The final changes were made to Minden’s alcohol ordinance at the City Council Workshop that was held Thursday afternoon. After going back and discussing the major changes that they were making regarding specific sections of the ordinance, the city council decided that they would be finalized on Friday and they will hold a Special Session on Tuesday, Feb. 11 at 5:30 p.m. to approve it.
Before diving into the ordinance, the Council had planned on discussing Dist. B’s Councilman Terika Williams-Walker’s proposed changes to the Employee Handbook.
Before the conversation started, one of Minden’s department heads explained that this was the first that they had seen any proposed changes, and asked that they wait and let them have a voice in the discussion, given that they would have to be the ones who will need to understand and live by it.
The council ultimately agreed to his request and will hold another meeting with some of the Department Heads on Feb. 19.
This discussion surrounding the alcohol ordinance got right to the point and discussed simply the major changes that were going to be taking place.
Two quick changes that were made with little resistance. One was adding “Gaming Locations” as one of the types of establishments that will follow the same alcohol sale hours as bars.
The other was changing a part of the definition of “premises” that referred to only low alcohol content being sold in premises when they thought it should include for low and high alcohol.
While the section regarding proximity to churches, schools, etc. was brought up again, at first it was simply to remove a line of seemingly redundant text. While they did end up removing the text, Charles Minifield, the City Attorney still found himself with questions about the two different measurement systems for proximity, one of the main topics of discussion throughout the past few workshops.
Minifield explained that a lot of places of business that will be grandfathered in were already measured using the walking tape measure, and given that he doesn’t believe that many more alcohol selling locations will come to Minden, he didn’t see a need to change it and asked why they felt the need to do so.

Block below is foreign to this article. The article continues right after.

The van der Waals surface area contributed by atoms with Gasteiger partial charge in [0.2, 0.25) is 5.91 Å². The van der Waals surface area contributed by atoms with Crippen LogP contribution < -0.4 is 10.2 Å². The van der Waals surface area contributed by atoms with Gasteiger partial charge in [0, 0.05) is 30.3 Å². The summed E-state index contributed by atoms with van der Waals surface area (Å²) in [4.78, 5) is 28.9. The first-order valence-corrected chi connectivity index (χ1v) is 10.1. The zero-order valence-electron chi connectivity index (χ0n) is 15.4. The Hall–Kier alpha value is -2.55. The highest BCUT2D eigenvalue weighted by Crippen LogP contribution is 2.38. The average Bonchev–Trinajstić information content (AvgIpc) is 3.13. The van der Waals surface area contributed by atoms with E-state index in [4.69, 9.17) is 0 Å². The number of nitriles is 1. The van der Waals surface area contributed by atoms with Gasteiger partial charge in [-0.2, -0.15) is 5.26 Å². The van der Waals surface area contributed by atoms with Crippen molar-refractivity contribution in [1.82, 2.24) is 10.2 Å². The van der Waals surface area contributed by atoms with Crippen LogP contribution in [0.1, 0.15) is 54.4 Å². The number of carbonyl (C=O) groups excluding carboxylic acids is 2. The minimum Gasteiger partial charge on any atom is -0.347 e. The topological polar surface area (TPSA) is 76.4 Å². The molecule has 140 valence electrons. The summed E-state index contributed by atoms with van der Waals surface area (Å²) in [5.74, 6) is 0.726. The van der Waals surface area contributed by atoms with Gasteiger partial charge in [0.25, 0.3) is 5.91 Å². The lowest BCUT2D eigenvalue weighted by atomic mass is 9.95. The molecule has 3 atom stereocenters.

Brent Cooley, the Building Official for the City of Minden, otherwise known as the person in charge of making all these measurements, explained that straight line measurement, or “as the crow flies,” is the simplest way to measure distances with the new technology.
‘I think the old method is antiquated back before the GIS system and could accurately measure it. Could you imagine measuring as the crow flies through all the buildings and whatever else? It would be impossible on foot. Now that we have the technology, we can sit there, plug in two points, and it’ll say yes or no,” said Cooley.
Ultimately it seemed as though his explanation was sufficient, and they saw fit to leave the measuring to the straight-line method.
Based on a recommendation from Michael Fluhr, in reference to ABO cards a piece was removed, that would’ve made it so every time an ABO card holder would have to “notify the police department of the name and address of the ABO employee cardholder,” according to the ordinance.
Seeing as how getting in contact with the police is already a part of getting the ABO card, Micahel Fluhr made the point that it would just make more work for the Police Station without any real benefits.
After some lengthy discussion, his point was understood and they decided to take the text out.
The last major discussion was that of the no loitering signs. While some discussion was had debating the merits of letting store owners do what they want or why it would be a good thing to have the signs up, ultimately it became null and void one a member of the public brought the Council’s attention that “by law, you cannot force a store to put up a sign.” After hearing that, the Council decided to drop the issue.
The finalized copy was to be finished Friday and set out to the Council members, with a Special Session set for Tuesday, Feb. 11 at 5:30 p.m. in order to get the ordinance approved.